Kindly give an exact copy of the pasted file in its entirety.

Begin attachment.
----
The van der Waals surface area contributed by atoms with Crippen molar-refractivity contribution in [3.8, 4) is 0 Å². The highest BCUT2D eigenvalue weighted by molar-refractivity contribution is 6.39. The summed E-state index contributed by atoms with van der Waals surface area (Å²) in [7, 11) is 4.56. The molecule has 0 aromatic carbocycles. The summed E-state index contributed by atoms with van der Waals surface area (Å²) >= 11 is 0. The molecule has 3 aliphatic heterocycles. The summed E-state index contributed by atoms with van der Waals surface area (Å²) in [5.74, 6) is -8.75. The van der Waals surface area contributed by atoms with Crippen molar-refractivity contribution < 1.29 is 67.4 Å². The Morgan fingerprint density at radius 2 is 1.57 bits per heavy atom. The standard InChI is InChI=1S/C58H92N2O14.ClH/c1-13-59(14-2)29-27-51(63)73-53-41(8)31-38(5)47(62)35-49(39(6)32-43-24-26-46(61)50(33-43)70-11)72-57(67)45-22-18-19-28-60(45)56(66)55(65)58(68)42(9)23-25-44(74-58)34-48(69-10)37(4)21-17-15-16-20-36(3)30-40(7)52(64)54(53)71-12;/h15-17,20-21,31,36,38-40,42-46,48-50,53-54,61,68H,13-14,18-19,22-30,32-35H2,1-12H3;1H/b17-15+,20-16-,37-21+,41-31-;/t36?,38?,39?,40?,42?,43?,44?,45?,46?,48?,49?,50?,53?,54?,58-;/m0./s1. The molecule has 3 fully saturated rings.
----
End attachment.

The van der Waals surface area contributed by atoms with Crippen molar-refractivity contribution in [3.8, 4) is 0 Å². The highest BCUT2D eigenvalue weighted by molar-refractivity contribution is 6.39. The summed E-state index contributed by atoms with van der Waals surface area (Å²) in [7, 11) is 4.56. The molecule has 0 aromatic carbocycles. The summed E-state index contributed by atoms with van der Waals surface area (Å²) >= 11 is 0. The molecule has 3 aliphatic heterocycles. The summed E-state index contributed by atoms with van der Waals surface area (Å²) in [5.74, 6) is -8.75. The van der Waals surface area contributed by atoms with Crippen molar-refractivity contribution < 1.29 is 67.4 Å². The Morgan fingerprint density at radius 2 is 1.57 bits per heavy atom. The standard InChI is InChI=1S/C58H92N2O14.ClH/c1-13-59(14-2)29-27-51(63)73-53-41(8)31-38(5)47(62)35-49(39(6)32-43-24-26-46(61)50(33-43)70-11)72-57(67)45-22-18-19-28-60(45)56(66)55(65)58(68)42(9)23-25-44(74-58)34-48(69-10)37(4)21-17-15-16-20-36(3)30-40(7)52(64)54(53)71-12;/h15-17,20-21,31,36,38-40,42-46,48-50,53-54,61,68H,13-14,18-19,22-30,32-35H2,1-12H3;1H/b17-15+,20-16-,37-21+,41-31-;/t36?,38?,39?,40?,42?,43?,44?,45?,46?,48?,49?,50?,53?,54?,58-;/m0./s1. The molecule has 3 fully saturated rings.